A steampunk shaker card –  something a bit different from the usual shaker cards.

I was very keen to use my new Presscut stacking rectangle dies and have seen a lot of shaker cards being made lately, so decided this was just the project to test out the dies… and add a bit of a twist to the format at the same time.

I choose the two largest rectangle dies to make a frame for the card. I wanted to cut three pieces out with these dies, and it was essential that they were all identical. I don’t have a magnetic platform for my Big Shot, but made my own using a thin magnetic shim and a couple of pieces of cardboard to make it thick enough. TTDiesOnMagnet

I cut out a piece of blue card for the front of the frame, and two pieces of grey funky foam as spacers. I chose to use funky foam rather than the usual foam tape as it would not need to be coloured (I did not want white), and would also give a sturdy base for such a large frame. TTCutOutFramesI glued the two frames together with tacky glue, being careful to ensure they were properly aligned before leaving them to dry. I also tried to make sure the glue was spread right up to the inside edge of the frames so that the seal between them was very good. This was to try to stop any of the shaker card filler things getting stuck in there. Then I glued a piece of acetate on to the top of the frame. Again I tried to make sure the glue seal was particularly thorough. My acetate is slightly yellowed (I am recycling an old overhead projector sheet), I rather like the way this adds to the vintage feel.TTCutFoamSpacers

Then I added a little Old Paper Distress Ink around the edge of the blue frame before sticking it to the top of the acetate to make the main part of my shaker. I gave the inside of the acetate a quick dust with a tumble-dryer sheet to remove any static before moving on.TTFrameFinished

Next I cut out a pile of cogs from bronze, gun metal and shiny silver papers. I used the Xcut Chronology Cogs Dies for this. When cutting the first lot I made a big mistake. I laid out the dies on the piece of paper and didn’t bother to stick them down with washi tape (or use my new magnetic shim!). I thought they would be fine.. but when I finished the cut I found that one die had jumped on top of another and had gotten bent! Luckily it straightened out when I used it again, and is just fine now, but it reminded me that I should be a bit more careful when cutting multiple dies!TTCogs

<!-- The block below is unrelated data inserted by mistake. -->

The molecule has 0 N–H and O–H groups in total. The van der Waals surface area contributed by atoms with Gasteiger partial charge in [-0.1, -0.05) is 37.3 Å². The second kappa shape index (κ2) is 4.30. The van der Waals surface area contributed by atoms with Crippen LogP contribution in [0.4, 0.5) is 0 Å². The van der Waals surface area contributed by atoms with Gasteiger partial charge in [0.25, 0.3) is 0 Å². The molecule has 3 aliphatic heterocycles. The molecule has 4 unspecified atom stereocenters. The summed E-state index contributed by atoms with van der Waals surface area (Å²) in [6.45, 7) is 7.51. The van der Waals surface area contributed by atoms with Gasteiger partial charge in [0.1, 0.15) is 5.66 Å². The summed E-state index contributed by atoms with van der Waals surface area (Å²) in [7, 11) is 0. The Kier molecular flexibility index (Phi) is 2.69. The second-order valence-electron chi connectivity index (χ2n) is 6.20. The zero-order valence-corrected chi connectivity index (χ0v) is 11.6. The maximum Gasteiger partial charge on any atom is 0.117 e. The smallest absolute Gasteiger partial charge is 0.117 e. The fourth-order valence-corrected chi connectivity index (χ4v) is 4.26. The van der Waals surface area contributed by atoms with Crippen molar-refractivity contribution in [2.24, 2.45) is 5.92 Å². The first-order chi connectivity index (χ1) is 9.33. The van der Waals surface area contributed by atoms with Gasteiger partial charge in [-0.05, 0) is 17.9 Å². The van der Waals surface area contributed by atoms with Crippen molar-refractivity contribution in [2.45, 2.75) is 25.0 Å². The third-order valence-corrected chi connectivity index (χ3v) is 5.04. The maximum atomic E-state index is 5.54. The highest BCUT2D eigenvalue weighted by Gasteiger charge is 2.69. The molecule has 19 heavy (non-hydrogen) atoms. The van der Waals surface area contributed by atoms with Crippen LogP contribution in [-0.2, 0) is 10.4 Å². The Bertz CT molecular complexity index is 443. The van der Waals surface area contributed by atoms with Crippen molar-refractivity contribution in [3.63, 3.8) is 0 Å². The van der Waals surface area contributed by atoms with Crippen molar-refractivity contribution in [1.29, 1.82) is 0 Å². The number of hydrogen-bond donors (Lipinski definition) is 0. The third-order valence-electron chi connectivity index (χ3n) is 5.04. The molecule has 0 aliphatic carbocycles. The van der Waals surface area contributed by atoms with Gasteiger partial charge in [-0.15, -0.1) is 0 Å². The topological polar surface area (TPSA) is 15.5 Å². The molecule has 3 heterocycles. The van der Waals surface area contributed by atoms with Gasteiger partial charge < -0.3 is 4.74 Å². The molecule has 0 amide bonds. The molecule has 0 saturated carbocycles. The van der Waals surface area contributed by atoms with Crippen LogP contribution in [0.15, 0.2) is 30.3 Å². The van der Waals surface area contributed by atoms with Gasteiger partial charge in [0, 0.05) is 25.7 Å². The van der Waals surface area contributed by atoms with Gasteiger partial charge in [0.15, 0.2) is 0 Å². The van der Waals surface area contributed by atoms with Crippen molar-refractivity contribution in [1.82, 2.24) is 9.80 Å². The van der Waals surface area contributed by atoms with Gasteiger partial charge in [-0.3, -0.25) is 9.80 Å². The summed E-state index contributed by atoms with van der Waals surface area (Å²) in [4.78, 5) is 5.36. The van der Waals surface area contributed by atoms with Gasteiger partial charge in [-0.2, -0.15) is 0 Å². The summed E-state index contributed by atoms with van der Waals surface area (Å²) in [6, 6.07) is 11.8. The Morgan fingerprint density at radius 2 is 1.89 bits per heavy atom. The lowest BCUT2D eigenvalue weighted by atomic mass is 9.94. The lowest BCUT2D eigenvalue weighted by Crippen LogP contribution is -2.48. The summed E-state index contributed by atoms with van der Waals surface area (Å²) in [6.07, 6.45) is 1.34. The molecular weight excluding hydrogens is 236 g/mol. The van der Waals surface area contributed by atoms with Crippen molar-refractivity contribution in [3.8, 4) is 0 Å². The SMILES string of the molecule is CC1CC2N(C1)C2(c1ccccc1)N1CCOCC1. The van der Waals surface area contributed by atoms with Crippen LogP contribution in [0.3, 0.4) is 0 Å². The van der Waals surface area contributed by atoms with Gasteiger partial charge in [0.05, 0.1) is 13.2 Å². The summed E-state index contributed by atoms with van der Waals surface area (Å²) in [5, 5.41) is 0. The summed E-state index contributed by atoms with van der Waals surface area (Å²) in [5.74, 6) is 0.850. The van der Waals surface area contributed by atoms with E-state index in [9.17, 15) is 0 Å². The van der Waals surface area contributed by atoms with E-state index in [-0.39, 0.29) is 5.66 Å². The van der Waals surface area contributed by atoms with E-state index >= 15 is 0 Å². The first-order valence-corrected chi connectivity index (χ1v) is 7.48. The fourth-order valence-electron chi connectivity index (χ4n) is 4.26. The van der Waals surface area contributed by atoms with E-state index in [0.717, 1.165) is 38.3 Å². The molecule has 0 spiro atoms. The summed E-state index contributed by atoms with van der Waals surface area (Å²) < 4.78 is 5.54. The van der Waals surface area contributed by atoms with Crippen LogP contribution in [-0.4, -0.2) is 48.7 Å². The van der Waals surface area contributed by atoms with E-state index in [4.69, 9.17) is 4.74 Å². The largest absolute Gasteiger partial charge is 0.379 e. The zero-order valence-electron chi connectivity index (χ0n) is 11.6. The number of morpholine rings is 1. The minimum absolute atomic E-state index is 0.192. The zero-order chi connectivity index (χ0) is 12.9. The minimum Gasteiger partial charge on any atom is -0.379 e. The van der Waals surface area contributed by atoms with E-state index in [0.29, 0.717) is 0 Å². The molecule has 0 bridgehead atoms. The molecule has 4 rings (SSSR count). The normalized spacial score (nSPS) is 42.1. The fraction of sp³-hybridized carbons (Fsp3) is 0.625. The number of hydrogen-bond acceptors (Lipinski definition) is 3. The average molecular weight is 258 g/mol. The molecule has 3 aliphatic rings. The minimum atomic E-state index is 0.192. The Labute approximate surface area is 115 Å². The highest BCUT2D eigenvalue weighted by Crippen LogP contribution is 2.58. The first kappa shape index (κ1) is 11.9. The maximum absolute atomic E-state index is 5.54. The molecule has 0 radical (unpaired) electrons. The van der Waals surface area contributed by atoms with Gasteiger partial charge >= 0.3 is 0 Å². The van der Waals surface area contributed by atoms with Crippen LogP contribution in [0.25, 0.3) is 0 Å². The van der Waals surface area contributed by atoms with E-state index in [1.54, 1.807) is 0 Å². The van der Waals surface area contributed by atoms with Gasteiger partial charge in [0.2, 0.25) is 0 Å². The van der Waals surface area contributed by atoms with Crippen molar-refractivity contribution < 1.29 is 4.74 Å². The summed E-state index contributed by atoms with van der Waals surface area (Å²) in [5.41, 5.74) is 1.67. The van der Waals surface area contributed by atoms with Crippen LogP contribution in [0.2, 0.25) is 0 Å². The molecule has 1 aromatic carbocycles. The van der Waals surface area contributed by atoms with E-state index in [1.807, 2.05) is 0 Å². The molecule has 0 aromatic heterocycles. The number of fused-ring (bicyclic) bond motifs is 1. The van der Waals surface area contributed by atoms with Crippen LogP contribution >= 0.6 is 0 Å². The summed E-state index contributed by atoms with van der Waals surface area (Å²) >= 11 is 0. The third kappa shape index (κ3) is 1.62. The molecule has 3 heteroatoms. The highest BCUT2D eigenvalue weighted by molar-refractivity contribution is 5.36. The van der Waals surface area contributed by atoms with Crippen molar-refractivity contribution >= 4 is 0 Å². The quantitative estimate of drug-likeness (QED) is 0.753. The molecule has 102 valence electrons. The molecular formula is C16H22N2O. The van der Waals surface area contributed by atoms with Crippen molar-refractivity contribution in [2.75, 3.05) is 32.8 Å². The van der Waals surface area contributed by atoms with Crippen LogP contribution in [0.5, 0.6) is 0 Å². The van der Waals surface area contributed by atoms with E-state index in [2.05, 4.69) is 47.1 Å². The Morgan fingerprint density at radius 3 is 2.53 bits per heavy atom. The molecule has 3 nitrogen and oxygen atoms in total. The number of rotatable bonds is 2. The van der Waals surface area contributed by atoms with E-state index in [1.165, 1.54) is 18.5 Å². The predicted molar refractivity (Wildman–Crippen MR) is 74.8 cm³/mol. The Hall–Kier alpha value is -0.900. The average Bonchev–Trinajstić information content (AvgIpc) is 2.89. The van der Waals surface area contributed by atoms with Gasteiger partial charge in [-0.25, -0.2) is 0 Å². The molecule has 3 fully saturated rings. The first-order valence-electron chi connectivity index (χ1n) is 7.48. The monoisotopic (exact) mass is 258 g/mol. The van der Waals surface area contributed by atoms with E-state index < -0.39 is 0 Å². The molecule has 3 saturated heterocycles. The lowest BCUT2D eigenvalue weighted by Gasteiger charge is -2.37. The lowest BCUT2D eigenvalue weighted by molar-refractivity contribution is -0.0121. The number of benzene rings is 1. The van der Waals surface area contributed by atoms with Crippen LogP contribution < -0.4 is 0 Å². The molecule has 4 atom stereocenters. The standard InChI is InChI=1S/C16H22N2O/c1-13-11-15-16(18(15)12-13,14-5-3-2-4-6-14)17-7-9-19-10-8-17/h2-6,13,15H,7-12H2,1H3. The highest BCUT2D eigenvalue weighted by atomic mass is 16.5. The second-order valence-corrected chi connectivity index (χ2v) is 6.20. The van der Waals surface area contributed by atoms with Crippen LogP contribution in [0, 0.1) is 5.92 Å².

I placed all the cogs into the frame and added some black, silver and clear sequins for a bit more bling. I am never quite sure how much to put in a shaker card, hehe.TTSteampunkFilling

I used the biggest frame die to cut a piece of patterned paper for the background. This paper, and the blue frame paper, are from the Madam Payraud paper pack by Docrafts. I added a bit of Distress Ink to the corners and then glued this behind the frame to encase the contents.

I printed out one of the Tin Teddy Steampunk Ladies and Toppers onto photographic paper, cut her out and added her to the front of the window. Nearly finished.TTStreampunkCardFilled

I stamped the words “Best Wishes” with Tuxedo Black Memento ink on to a scrap of white card and then “dirtied it” with Distress Ink. I then added a simple banner with the same blue paper as the frame surround, again adding a little Distress Ink around the edges. I affixed my banner to the bottom of the frame with a couple of sticky foam pads.TTBottomCloseUp

Then I used more of the die cut cogs to decorate the top two corners of the frame.TTTopCloseUp

Finally I glued the whole frame to an A5 sized card blank made of sturdy 300gsm Centura Pearl card. I used my tape roller for this and put plenty of tape over the back of the shaker as I wanted to be sure it laid very flat on the card base, so that the cogs and sequins could move freely inside the steampunk shaker card.

Steampunk Shaker Card tutorial

Here is a link to another tutorial using one of these clip art images and the Chronology Dies.  This one is for a mixed media Rusty Steampunk Tag.



Steampunk Shaker Card Tutorial
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